It was back in August 1961, a long-forgotten incident, and thanks to local historian Alain Paire for sending details of this fascinating story.
The thieves climbed the garden walls then up the decorative ironwork of the façade to reach the first floor paintings.
The town authorities were trying to put Aix on the map, artistically and for tourists, and had mounted an ambitious series of exhibitions – Van Gogh, Matisse and now Cézanne.
But security standards were lapse at the time: overnight, the gendarme on the ground floor slept through the whole thing and the night guard upstairs ‘didn’t react’ while eight paintings were taken off their cords and vanished into the night. Continue Reading »
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Getting UK TV in the south of France is a complicated business these days so perhaps you have missed the BBC’s 6-part adaptation of Hilary Mantel’s prize-winning novels ‘Wolf Hall’ and ‘Bringing Up the Bodies’.
When ‘Wolf Hall’ began last month, it attracted 3.9million viewers, the most successful opening for a BBC2 drama in a decade. But the final episode last week had only 2.3million, meaning a third of the original audience had given up. Continue Reading »
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A Welsh friend this week told me that I had to have daffodils in the house for March 1st – the feast of St David the patron saint of Wales. So here they are, brightening up the kitchen no end. And lucky local people have another treat in store on Sunday with a free reading of Welsh poet Dylan Thomas’s marvellous, lyrical play ‘Under Milk Wood’.
It’s been organised by Dympna, who lives in Aix but is not, as you will guess, Welsh. She simply loves theatre and meets regularly with a group of play-reading friends. They have been rehearsing hard and are ready to introduce you to extracts from the funny and absorbing ‘Under Milk Wood’ ….or as Dympna says, ’50 Shades of Day in 1950’s Wales’
The narrator lyrically introduces the thoughts and dreams of the people of a Welsh fishing village, Llareggub. Was Nogood Boyo up to ‘no good’ in the Wood? Would Mr. Pugh poison Mrs. Pugh?
What better way to celebrate Welsh National Day and the centenary of the birth of Dylan Thomas than to sit back and let the beautiful words float over you during this simple 60-minute presentation?
When: On Sunday 1 March 2015 at 17:30 hrs
Where: The CCC (Café Culturel Citoyen) pub/cafe which has a well‑stocked bar (and a glass of wine for less than 2 euro) and simple ‘kitchen’ chairs (bring cushion?), typical of the type of establishment Dylan might have frequented. CCC is at 23 Boulevard Carnot, Aix, opposite the convenient Parking Carnot
Dress Code: Don’t forget to wear a leek or preferably a daffodil in your lapel!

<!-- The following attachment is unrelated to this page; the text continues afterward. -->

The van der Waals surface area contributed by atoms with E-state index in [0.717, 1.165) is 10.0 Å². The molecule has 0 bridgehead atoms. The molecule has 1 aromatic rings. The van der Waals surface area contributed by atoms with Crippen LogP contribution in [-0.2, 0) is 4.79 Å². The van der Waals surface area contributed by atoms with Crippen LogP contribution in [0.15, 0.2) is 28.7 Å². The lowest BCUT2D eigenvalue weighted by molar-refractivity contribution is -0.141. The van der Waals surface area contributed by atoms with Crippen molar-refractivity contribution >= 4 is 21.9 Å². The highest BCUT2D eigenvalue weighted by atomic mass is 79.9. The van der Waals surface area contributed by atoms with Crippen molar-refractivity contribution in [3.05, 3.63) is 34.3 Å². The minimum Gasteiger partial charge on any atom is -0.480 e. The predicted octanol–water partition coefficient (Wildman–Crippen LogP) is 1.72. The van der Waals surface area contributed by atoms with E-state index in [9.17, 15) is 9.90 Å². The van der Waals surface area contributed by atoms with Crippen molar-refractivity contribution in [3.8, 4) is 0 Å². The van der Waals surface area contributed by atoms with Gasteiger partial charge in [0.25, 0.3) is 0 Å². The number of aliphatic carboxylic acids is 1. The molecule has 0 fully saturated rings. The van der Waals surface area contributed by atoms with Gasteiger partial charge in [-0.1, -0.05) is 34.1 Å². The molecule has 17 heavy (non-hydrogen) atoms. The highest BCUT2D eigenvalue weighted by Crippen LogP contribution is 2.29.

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La Patisserie Riederer has gone into liquidation after 234 years’ making cakes in Aix. It was taken over by Continue Reading »
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The art world in the US is a-buzz with the discovery of a Cezanne drawing and a watercolour hidden away at the back of two pictures in the Barnes collection in Philadelphia.
The drawing illustrated here is, I’m sure, the side view of Jas de Bouffan with the farm buildings alongside; the other is of the Pilon du Roi.
You can read all about the detective work going on around this discovery here: http://www.nytimes.com/2015/02/21/arts/design/two-new-cezanne-works-discovered-by-barnes-foundation-museum.html?emc=eta1&_r=0
and thanks to Susan for forwarding this to Aixcentric!
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Now that the area around the Rotonde is sorted – and it does look lots better – the authorities have turned their attention to another large area ripe for regeneration: the places des Precheurs, Verdun and Madeleine as well as rue Thiers.
There will be no more parking here once the project starts next year as the whole area will be resurfaced, pedestrianised and made coherent: the cars will be sent off to new underground parking at the Arts et Metiers.
The 15.3m euro project will take two and a half years and will have quite an effect on the markets and the restaurant terraces. The Brasserie le Verdun for instance gets 2/3 of its business from its outdoor tables.
The archaeologists though will be delighted as it will give them the superb opportunity of 6 months’ access to this historically rich part of town.
This is the site of the 12th century Palace of the Counts of Provence, itself constructed around 2nd century Roman towers and the ancient Porte d’Italie. King René renovated it in the 15th century and cleared the houses in front to make the large Italian-style square. The whole building was demolished just before the Revolution, an act which has been called an ‘architectural catastrophe’.
Who knows what secrets lie beneath the car-parks? After all, we Brits recently found a king under one! It will be fascinating to see what emerges…
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Here’s some information on new lower prices for parking at the airport, and also on the three flights per day to Brussels. Continue Reading »
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